Spend too much time dwelling on robots and you can start to feel like we’re only years away from an artificial intelligence nightmare where humans have become obsolete. They’re far better than us at most things, and many jobs are threatened as a result. Robots like IBM’s Watson are able to process and understand complex questions and data much faster than humans.

Oh well, we say, we’ll always have emotions, and you can’t replace a painter, poet, or composer. Not quite – computers have been shown to be better at facial recognition of emotions than humans. Watson has been taught creative cooking with uncommon flavour combinations, and a computer program called EMI (Experiments in Musical Intelligence) has generated works which can pass as new music by Bach, Beethoven, Chopin and Brahms.

So what should we do? Is there a final skill that humans uniquely excel at, something to give us the edge over robots?

Geoff Colvin, author of Humans are Underrated: what high achievers know that brilliant machines never will, says yes – sort of.

Empathy helped humans survive by making us bond together

Our real reason for having evolved the way we have is our capacity for empathy and need for face-to-face social interaction. Empathy helped humans survive by making us bond together (finding safety in numbers), and it is still true that we are stronger together than apart. ‘Together in person, face-to-face, we become literally smarter and more capable as a group than we ever could be when meeting virtually,’ Colvin says.

Developing these natural human skills will help us become more productive in the new economy, and they will also help us to lead more fulfilled lives. While a robot might be better at identifying our emotions, we can’t develop a two-way connection with it. Colvin argues that ‘because we’re hardwired to experience empathy as a human interaction, we’re not able to receive it in its most powerful, person-to-person form from anything but a human…a critical factor in identifying high-value skills is not what computers are capable of, but what humans are incapable of’.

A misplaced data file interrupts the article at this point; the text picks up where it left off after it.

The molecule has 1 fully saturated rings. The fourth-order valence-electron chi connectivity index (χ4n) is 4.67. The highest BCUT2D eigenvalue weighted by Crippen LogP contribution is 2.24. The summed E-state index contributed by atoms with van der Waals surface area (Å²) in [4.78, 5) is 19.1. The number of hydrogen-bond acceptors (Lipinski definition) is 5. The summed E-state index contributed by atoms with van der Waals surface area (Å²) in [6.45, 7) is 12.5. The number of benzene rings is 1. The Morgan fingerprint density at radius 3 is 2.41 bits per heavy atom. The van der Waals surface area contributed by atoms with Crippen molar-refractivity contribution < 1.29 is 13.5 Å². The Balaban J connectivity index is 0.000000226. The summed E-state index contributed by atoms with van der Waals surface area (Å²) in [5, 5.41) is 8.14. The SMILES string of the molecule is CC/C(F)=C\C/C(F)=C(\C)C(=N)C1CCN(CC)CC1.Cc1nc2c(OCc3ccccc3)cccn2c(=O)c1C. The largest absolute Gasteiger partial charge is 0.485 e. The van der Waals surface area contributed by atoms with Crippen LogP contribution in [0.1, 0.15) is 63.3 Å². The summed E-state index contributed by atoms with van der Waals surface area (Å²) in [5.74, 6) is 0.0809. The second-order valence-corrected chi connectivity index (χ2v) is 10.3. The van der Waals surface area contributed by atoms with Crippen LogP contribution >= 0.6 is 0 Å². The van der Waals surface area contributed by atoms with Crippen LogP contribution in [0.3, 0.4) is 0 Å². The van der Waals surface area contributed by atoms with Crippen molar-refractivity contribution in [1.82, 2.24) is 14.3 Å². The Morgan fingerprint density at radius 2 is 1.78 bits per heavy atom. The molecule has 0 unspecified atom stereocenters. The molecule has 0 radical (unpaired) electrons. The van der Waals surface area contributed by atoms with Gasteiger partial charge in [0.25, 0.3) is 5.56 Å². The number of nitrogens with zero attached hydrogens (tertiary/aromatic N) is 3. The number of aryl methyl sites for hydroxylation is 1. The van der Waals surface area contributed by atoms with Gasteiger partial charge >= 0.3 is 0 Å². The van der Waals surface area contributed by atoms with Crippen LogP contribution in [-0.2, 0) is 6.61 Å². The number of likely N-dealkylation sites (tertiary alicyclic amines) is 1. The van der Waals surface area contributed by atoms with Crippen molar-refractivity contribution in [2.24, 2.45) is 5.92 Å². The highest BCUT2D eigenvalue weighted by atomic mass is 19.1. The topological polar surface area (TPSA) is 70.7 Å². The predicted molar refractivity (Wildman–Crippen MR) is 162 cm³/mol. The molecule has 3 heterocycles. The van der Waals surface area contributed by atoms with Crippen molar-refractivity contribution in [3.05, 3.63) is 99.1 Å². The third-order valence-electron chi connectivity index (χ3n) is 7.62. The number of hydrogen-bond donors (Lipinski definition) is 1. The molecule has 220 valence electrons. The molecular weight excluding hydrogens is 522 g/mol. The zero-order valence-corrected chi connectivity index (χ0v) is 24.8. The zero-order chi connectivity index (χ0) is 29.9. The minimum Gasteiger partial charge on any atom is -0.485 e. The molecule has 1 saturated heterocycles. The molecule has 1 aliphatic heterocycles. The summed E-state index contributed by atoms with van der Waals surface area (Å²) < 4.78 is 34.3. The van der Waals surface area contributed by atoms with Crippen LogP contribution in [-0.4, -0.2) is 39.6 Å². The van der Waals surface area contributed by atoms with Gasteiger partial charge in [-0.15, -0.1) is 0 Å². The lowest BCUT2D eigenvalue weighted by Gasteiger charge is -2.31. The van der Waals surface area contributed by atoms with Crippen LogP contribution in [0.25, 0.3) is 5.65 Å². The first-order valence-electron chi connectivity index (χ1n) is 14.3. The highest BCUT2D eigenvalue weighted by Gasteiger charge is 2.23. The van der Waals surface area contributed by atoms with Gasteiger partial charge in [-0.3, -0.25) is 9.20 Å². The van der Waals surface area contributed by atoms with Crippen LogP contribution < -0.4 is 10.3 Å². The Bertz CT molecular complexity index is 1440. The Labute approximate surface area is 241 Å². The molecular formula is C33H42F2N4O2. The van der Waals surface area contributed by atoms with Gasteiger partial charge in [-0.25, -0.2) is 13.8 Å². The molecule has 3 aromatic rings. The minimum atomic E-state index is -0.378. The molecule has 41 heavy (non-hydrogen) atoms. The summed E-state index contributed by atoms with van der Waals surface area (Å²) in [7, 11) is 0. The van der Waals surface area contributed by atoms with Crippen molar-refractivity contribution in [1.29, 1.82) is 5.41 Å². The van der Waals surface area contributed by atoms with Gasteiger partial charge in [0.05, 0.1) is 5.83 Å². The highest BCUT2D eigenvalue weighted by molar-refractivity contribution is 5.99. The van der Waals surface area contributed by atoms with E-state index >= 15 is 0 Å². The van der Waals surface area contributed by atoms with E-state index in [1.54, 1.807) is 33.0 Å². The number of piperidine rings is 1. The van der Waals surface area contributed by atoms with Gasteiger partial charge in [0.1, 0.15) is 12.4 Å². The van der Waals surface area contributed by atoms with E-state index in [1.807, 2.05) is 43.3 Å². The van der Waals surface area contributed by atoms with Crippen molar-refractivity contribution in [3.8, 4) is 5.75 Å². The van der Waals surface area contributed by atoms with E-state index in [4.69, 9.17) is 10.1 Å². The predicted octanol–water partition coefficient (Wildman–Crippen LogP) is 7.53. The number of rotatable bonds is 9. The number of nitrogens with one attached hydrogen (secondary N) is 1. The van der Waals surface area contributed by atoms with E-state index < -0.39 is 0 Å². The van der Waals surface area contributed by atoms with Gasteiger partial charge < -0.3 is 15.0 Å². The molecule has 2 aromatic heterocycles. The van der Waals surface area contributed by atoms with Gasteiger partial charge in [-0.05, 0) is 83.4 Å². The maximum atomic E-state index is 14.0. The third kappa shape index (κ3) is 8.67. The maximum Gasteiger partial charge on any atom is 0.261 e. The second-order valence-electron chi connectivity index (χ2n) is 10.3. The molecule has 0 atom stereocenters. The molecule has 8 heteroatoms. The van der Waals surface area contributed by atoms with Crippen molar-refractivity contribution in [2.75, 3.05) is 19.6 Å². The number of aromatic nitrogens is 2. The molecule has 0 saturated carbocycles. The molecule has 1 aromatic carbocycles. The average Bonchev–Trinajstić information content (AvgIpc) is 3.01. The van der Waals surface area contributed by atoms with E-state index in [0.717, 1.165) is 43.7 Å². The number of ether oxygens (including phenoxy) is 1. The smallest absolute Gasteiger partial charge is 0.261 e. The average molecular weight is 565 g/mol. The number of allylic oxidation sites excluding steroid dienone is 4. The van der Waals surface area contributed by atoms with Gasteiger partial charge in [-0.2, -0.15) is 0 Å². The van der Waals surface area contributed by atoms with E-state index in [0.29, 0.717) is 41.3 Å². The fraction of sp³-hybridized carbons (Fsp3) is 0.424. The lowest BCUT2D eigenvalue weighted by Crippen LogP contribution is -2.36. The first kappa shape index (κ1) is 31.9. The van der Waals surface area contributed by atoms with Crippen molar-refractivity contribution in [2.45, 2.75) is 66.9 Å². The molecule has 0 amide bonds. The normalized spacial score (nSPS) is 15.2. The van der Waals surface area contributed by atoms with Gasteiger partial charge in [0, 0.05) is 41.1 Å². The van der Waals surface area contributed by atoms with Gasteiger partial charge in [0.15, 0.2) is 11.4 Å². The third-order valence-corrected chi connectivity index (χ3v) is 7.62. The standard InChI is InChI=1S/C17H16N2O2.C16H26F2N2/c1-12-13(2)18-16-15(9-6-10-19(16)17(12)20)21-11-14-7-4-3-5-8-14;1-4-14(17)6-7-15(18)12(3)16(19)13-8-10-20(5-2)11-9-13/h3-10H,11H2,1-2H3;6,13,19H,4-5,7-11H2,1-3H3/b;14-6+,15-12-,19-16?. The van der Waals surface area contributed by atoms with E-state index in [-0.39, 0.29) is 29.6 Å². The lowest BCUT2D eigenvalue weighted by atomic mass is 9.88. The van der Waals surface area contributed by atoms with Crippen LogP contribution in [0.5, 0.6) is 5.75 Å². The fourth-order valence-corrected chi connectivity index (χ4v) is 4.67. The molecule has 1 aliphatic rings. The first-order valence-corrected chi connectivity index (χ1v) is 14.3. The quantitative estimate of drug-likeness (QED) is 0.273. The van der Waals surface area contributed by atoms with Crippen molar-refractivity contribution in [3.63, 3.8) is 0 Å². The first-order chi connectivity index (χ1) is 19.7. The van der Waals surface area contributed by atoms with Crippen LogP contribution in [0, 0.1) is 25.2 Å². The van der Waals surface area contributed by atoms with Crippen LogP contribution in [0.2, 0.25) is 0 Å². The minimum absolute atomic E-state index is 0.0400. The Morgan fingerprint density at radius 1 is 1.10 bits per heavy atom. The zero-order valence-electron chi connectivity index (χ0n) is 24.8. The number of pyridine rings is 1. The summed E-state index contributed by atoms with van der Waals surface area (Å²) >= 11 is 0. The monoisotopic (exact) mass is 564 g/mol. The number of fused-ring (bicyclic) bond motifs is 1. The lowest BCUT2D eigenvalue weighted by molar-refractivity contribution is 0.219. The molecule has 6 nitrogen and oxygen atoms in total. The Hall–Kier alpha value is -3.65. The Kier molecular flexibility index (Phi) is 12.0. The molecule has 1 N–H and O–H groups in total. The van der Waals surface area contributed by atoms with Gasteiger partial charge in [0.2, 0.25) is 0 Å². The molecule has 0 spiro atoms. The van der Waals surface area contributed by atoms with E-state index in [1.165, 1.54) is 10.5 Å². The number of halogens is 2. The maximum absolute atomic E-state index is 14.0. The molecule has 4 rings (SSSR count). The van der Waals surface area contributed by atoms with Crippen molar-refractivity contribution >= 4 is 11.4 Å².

Instead of thinking about the relationship between humans and technology as ‘we can still do this better’ – when we are time and again proved wrong – we should consider what humans will always insist on having other humans do.

As our face-to-face interpersonal relationships are eroded, so is our capacity for empathy

Unfortunately, not only is technology becoming better than us at thinking, it’s also getting in the way of our ability to flex our superior social interaction muscles. Social media and information technology is making us communicate more, but limiting our ability to pick up on non-verbal cues, body language and mimicking, key elements in building trust. Both scientific studies and our own personal experience will tell us that social networks, meant to bring us together, can make us feel more lonely and isolated. As our face-to-face interpersonal relationships are eroded, so is our capacity for empathy.

But, Colvin argues, we don’t need to despair just yet. Technology can free us from some of the drudgery of cognitive processing, leaving us more time to spend with each other. Those with highly developed social interaction skills will be increasingly valuable in a world dominated by technology. This is particularly good news for women, who tend to be better at working in groups and showing empathy. In any case, it is something that will change the landscape of the working world. Perhaps we should celebrate this change which puts something so essential to the human experience at the heart of productivity.